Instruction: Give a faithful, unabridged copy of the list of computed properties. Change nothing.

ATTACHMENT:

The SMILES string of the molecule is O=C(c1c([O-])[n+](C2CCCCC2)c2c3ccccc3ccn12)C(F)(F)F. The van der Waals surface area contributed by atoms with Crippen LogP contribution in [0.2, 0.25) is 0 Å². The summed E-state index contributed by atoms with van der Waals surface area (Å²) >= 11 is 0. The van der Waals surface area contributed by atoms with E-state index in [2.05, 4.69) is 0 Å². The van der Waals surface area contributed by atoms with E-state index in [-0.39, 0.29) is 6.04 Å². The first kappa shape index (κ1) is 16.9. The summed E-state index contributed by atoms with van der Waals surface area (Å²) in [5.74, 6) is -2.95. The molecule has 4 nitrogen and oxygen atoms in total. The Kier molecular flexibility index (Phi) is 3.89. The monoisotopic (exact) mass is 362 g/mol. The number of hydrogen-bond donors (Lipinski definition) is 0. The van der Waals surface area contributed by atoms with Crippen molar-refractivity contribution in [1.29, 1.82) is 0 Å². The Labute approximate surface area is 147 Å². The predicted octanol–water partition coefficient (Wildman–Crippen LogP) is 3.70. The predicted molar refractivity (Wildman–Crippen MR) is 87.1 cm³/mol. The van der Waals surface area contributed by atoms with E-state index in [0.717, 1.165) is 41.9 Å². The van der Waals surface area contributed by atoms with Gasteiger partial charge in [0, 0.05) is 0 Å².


The SMILES string of the molecule is O=C(c1c([O-])[n+](C2CCCCC2)c2c3ccccc3ccn12)C(F)(F)F. The van der Waals surface area contributed by atoms with Crippen LogP contribution in [0.2, 0.25) is 0 Å². The summed E-state index contributed by atoms with van der Waals surface area (Å²) >= 11 is 0. The van der Waals surface area contributed by atoms with E-state index in [2.05, 4.69) is 0 Å². The van der Waals surface area contributed by atoms with E-state index in [-0.39, 0.29) is 6.04 Å². The first kappa shape index (κ1) is 16.9. The summed E-state index contributed by atoms with van der Waals surface area (Å²) in [5.74, 6) is -2.95. The molecule has 4 nitrogen and oxygen atoms in total. The Kier molecular flexibility index (Phi) is 3.89. The monoisotopic (exact) mass is 362 g/mol. The number of hydrogen-bond donors (Lipinski definition) is 0. The van der Waals surface area contributed by atoms with Crippen molar-refractivity contribution in [1.29, 1.82) is 0 Å². The Labute approximate surface area is 147 Å². The predicted octanol–water partition coefficient (Wildman–Crippen LogP) is 3.70. The predicted molar refractivity (Wildman–Crippen MR) is 87.1 cm³/mol. The van der Waals surface area contributed by atoms with E-state index in [0.717, 1.165) is 41.9 Å². The van der Waals surface area contributed by atoms with Gasteiger partial charge in [0, 0.05) is 0 Å².